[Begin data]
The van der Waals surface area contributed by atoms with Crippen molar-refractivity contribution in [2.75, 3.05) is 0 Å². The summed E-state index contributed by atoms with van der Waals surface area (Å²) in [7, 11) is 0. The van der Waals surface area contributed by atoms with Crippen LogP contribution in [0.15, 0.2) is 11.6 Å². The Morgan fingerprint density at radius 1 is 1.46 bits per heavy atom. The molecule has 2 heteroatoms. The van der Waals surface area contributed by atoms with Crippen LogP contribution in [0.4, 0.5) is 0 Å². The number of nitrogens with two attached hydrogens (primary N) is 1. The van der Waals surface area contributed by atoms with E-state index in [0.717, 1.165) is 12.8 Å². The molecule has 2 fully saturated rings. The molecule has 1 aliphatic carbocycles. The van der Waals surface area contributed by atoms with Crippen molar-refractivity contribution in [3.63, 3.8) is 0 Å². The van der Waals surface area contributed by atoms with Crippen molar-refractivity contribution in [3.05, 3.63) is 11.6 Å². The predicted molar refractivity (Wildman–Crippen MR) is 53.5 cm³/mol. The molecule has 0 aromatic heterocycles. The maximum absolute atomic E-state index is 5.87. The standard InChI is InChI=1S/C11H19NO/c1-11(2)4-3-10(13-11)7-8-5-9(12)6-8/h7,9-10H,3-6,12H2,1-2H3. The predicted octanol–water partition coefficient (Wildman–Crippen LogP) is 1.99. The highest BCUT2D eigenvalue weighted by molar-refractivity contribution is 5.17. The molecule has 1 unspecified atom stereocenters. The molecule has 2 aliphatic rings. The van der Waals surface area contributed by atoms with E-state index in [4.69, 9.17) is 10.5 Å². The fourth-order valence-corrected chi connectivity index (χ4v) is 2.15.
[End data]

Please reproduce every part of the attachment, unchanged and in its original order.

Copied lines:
The van der Waals surface area contributed by atoms with Crippen molar-refractivity contribution in [2.75, 3.05) is 0 Å². The summed E-state index contributed by atoms with van der Waals surface area (Å²) in [7, 11) is 0. The van der Waals surface area contributed by atoms with Crippen LogP contribution in [0.15, 0.2) is 11.6 Å². The Morgan fingerprint density at radius 1 is 1.46 bits per heavy atom. The molecule has 2 heteroatoms. The van der Waals surface area contributed by atoms with Crippen LogP contribution in [0.4, 0.5) is 0 Å². The number of nitrogens with two attached hydrogens (primary N) is 1. The van der Waals surface area contributed by atoms with E-state index in [0.717, 1.165) is 12.8 Å². The molecule has 2 fully saturated rings. The molecule has 1 aliphatic carbocycles. The van der Waals surface area contributed by atoms with Crippen molar-refractivity contribution in [3.63, 3.8) is 0 Å². The van der Waals surface area contributed by atoms with Crippen molar-refractivity contribution in [3.05, 3.63) is 11.6 Å². The predicted molar refractivity (Wildman–Crippen MR) is 53.5 cm³/mol. The molecule has 0 aromatic heterocycles. The maximum absolute atomic E-state index is 5.87. The standard InChI is InChI=1S/C11H19NO/c1-11(2)4-3-10(13-11)7-8-5-9(12)6-8/h7,9-10H,3-6,12H2,1-2H3. The predicted octanol–water partition coefficient (Wildman–Crippen LogP) is 1.99. The highest BCUT2D eigenvalue weighted by molar-refractivity contribution is 5.17. The molecule has 1 unspecified atom stereocenters. The molecule has 2 aliphatic rings. The van der Waals surface area contributed by atoms with E-state index in [4.69, 9.17) is 10.5 Å². The fourth-order valence-corrected chi connectivity index (χ4v) is 2.15.